Accordion

DO NOT GO!

Despite parking in a lovely parking lot at the farmers market, the trail is currently closed (it is June 18 2017) and the neighboring areas are NOT safe. The city is a bit disheveled and the trails leading to the main (closed trail) were in disrepair and not well marked. Scenes of barbed wire and trash lined river beds were all we got to see before we turned around and headed home quickly.

Flint River Trail

Our first time on this trail. WELL MARKED, signs everywhere as trail stemmed off. When it went on roads, they weren't crowded and sign let you know how long you'd be on the road (from 350ft-1mile). Needs some trimming of branches, but generally good condition. Best part was seeing Bluebell Beach, a Genesee County Park that was beautiful and a gem, although this was after the summer season. We started at old Farmers Market/Habitat for Humanity Restore area and took it north. Wandered through park, including seeing a Traveling Viet Nam Memorial wall area, and used that as our turn around point. Took trail on west side of river on return and it was 13 miles.

Needs sprucing up

My first time on the trail was Tuesday. I saw some beautiful area's and some not so beautiful area's. When I got to that abandoned school (e.Blvd dr) the trail stopped. And behind the apts it's a lot of branches so I was literally riding in someone's back yard. If the trail was maintained and more signs put out it would make the ride much more enjoyable.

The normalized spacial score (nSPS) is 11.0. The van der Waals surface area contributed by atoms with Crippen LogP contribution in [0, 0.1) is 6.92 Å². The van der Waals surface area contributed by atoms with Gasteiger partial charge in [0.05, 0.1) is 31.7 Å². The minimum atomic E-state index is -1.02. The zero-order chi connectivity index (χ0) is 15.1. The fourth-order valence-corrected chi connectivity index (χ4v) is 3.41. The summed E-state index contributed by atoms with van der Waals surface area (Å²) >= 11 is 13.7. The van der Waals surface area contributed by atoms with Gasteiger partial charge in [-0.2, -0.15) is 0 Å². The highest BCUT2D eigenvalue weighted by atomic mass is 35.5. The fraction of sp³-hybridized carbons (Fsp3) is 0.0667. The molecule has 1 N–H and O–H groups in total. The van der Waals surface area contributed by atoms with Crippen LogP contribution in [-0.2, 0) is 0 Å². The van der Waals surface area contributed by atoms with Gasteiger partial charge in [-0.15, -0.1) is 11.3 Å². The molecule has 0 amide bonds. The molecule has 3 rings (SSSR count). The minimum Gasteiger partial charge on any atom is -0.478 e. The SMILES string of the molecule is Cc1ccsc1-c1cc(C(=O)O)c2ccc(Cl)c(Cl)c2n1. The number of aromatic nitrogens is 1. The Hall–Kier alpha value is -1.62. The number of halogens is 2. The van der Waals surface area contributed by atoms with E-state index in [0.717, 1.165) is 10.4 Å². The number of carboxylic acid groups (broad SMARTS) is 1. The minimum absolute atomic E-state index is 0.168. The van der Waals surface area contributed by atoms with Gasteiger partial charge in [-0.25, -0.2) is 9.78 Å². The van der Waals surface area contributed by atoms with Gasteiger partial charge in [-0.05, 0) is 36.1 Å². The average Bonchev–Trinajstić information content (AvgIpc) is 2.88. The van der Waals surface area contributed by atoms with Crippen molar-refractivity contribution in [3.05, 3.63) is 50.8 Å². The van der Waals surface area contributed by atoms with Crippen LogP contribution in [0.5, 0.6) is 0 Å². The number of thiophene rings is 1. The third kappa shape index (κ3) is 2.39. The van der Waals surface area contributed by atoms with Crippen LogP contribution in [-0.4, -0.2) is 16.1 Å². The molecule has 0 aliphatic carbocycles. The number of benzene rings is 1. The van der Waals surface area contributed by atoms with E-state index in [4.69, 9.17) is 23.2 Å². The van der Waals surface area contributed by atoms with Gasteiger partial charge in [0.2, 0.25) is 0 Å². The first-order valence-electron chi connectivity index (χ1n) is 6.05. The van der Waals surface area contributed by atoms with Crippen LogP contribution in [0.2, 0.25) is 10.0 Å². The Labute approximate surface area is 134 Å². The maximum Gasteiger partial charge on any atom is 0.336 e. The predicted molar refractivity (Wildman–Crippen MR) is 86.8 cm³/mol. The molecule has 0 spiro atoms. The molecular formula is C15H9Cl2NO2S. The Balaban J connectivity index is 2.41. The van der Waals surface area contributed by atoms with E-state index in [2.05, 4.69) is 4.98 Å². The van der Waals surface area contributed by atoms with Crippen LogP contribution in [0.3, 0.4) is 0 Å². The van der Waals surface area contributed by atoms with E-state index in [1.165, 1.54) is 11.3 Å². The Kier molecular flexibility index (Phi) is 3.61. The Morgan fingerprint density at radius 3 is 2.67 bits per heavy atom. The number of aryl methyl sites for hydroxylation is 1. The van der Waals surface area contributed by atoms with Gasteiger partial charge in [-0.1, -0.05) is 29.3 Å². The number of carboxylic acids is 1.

Take the Northern side of the Flint river at the University

The western end of the trail starts just north of the McLaren hospital on the south side of the river. This portion is very urban and I learn that concrete flood controls are a prominent portion of the river through this urban zone.

Once reaching the University of Michigan, I find my myself riding along buildings at a school I attended 30 years ago. I keep to the south side of the river moving away from the school.

The track turns narrow and in need of repair. However, the river begins to look much better in this area. I can imagine what the area once appeared 100 years ago and understand why Flint became a major city. Look towards the river and not towards the subsidized housing. The housing is tightly packed with doors every 15 feet or so. All I can see is potential. Unfortunately, the trail ended unexpectedly at what appears to be a bombed out elementary school. No signs provide clues to what happened to the trail. I know from a map that large lake juts out in just a few more miles. I would have loved to have seen it.

Proceeding back the way I came, I cross the river at the first bridge in view. I find the North side of the river much more pleasing to the eye. Riding through park after urban parks provides a pleasing contrast to the south side of the river. A Schnauzer walking his owner decides to give me closed mouth kiss along the way at a cool 10 miles an hour. Fortunately, rider and four footed creature appear to be unhurt in the exchange.